Iran’s new President Hassan Rouhani has said that his country would never build nuclear weapons.
Mr Rouhani also told US broadcaster NBC he had full authority to negotiate with the West over Tehran’s controversial uranium enrichment programme.
And he described a recent letter sent to him by US President Barack Obama as “positive and constructive”.
Earlier, Iran reportedly freed 11 political prisoners including noted human rights lawyer Nasrin Sotoudeh.
The eight women and three men are said to also include the reformist politician Mohsen Aminzadeh.
In his election campaign earlier this year, Mr Rouhani promised to free political prisoners. He also pledged a more moderate and open approach in international affairs.
He is due to visit New York next week for a meeting of the UN General Assembly.
‘Subtle and tiny steps’
The BBC’s Iran correspondent James Reynolds says Mr Rouhani’s decision to speak to a major US news organisation shows the importance to his government of reconciliation with Washington.
Iran is under UN and Western sanctions over its controversial nuclear programme. It says it is enriching uranium for peaceful purposes but the US and its allies suspect Iran’s leaders of trying to built a nuclear weapon.
In an extract released ahead of the interview’s full broadcast, the Iranian president says: “It could be subtle and tiny steps for a very important future.”
The White House said on Wednesday that there had been an exchange of letters between President Obama and President Rouhani.
“In his letter the president indicated that the US is ready to resolve the nuclear issue in a way that allows Iran to demonstrate that its nuclear program is for exclusively peaceful purposes,” said White House spokesman Jay Carney.
“The letter also conveyed the need to act with a sense of urgency to address this issue because, as we have long said, the window of opportunity for resolving this diplomatically is open, but it will not remain open indefinitely,” he added.
The moves come a day after Iran’s Supreme Leader, Ayatollah Ali Khamenei, gave the strongest sign yet of Iran’s potential flexibility in future talks with the West.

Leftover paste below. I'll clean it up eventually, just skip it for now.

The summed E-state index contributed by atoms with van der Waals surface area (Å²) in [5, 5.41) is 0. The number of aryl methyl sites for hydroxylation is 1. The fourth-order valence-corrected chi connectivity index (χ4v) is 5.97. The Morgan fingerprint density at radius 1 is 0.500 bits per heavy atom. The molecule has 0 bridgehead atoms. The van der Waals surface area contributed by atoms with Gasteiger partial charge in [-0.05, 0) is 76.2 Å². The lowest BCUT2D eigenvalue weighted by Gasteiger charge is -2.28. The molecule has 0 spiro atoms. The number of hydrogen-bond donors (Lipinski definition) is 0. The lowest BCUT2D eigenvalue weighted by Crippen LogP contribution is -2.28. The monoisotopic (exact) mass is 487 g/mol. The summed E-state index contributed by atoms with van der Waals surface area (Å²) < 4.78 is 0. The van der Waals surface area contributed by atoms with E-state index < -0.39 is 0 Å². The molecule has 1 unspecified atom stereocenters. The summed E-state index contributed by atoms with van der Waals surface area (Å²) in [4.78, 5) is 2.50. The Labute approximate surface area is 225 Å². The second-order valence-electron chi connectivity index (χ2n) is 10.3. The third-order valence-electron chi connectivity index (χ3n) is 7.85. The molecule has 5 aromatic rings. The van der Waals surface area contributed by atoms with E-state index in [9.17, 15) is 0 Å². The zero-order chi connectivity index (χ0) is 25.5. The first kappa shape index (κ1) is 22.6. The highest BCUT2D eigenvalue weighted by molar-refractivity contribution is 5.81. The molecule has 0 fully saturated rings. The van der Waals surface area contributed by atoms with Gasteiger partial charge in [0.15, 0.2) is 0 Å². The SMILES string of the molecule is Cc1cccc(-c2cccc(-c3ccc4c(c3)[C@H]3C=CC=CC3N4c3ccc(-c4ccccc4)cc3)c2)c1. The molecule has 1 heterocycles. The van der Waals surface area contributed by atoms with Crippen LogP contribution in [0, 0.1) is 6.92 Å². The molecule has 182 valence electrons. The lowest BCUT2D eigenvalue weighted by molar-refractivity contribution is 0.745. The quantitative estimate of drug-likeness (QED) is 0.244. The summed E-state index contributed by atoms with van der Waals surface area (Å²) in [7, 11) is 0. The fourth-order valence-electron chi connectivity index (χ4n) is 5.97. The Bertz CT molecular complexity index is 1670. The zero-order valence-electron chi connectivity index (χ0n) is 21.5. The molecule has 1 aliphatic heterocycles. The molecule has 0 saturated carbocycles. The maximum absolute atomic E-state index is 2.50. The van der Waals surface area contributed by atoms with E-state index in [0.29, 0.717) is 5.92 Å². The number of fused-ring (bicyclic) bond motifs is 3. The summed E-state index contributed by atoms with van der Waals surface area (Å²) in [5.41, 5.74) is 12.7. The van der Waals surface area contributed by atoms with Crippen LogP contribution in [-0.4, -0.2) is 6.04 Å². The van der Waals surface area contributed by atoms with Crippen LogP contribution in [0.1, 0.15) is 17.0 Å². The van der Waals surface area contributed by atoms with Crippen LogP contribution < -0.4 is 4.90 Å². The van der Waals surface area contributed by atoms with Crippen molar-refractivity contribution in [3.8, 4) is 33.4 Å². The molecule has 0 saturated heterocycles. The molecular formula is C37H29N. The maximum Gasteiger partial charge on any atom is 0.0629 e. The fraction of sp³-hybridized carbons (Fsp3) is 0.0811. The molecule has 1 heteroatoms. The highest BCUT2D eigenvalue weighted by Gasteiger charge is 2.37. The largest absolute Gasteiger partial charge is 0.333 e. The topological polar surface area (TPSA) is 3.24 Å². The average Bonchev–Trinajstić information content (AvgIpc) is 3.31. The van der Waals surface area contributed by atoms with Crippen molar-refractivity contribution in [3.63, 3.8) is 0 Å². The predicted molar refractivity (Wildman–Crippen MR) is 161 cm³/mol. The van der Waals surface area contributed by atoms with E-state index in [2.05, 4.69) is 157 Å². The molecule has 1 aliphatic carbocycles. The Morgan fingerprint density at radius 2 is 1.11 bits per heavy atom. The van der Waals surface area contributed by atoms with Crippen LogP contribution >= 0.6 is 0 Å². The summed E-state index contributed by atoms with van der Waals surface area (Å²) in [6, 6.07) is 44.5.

In a meeting with Revolutionary Guards he said: “I don’t oppose diplomacy. I am in favour of showing a champion’s leniency. A wrestler may give way for tactical reasons, but should remember who is its opponent and enemy.”
The head of Iran’s nuclear agency told reporters in Tehran on Wednesday that he expected “a breakthrough” this year in settling the nuclear issue with the West.
“We are very optimistic about the process that has started to resolve the nuclear issue,” said Ali Akbar Salehi.
Earlier on Wednesday, Nasrin Sotoudeh’s husband, Reza Khandan, said she had been dropped off at their home by prison officials on Wednesday evening.
He said she had been unaware that she was about to be released.
“I am happy that she joined us, particularly as our younger child is starting school for the first time,” he told AP news agency.
“We are very happy but we will be happier if other prisoners are freed.”
She was arrested in 2010 and jailed for six years on charges of acting against national security.
Ms Sotoudeh – winner of the European Parliament’s 2012 Sakharov Prize for Freedom of Thought – is a well-respected and outspoken human rights lawyer known for taking on high-profile political cases.
During her captivity in Tehran’s Evin jail, she went on hunger strike to protest against her prison conditions as well as restrictions imposed on her family.
Mohsen Aminzadeh, a former deputy foreign minister under President Mohammed Khatami, was jailed in 2010 for organising protests and spreading propaganda against the system.
He was a prominent supporter of the defeated presidential candidate Mir Hossein Mousavi.
Analysts say that since President Rouhani’s election, there have been growing calls for the release of political prisoners.
According to an investigation by the UK’s Guardian newspaper, there are close to 800 political prisoners and prisoners of conscience in Iran.
They include journalists, lawyers, human rights activists, bloggers, feminists, Christian priests, Sunni clerics, the entire leadership of the Bahai faith in Iran, and others.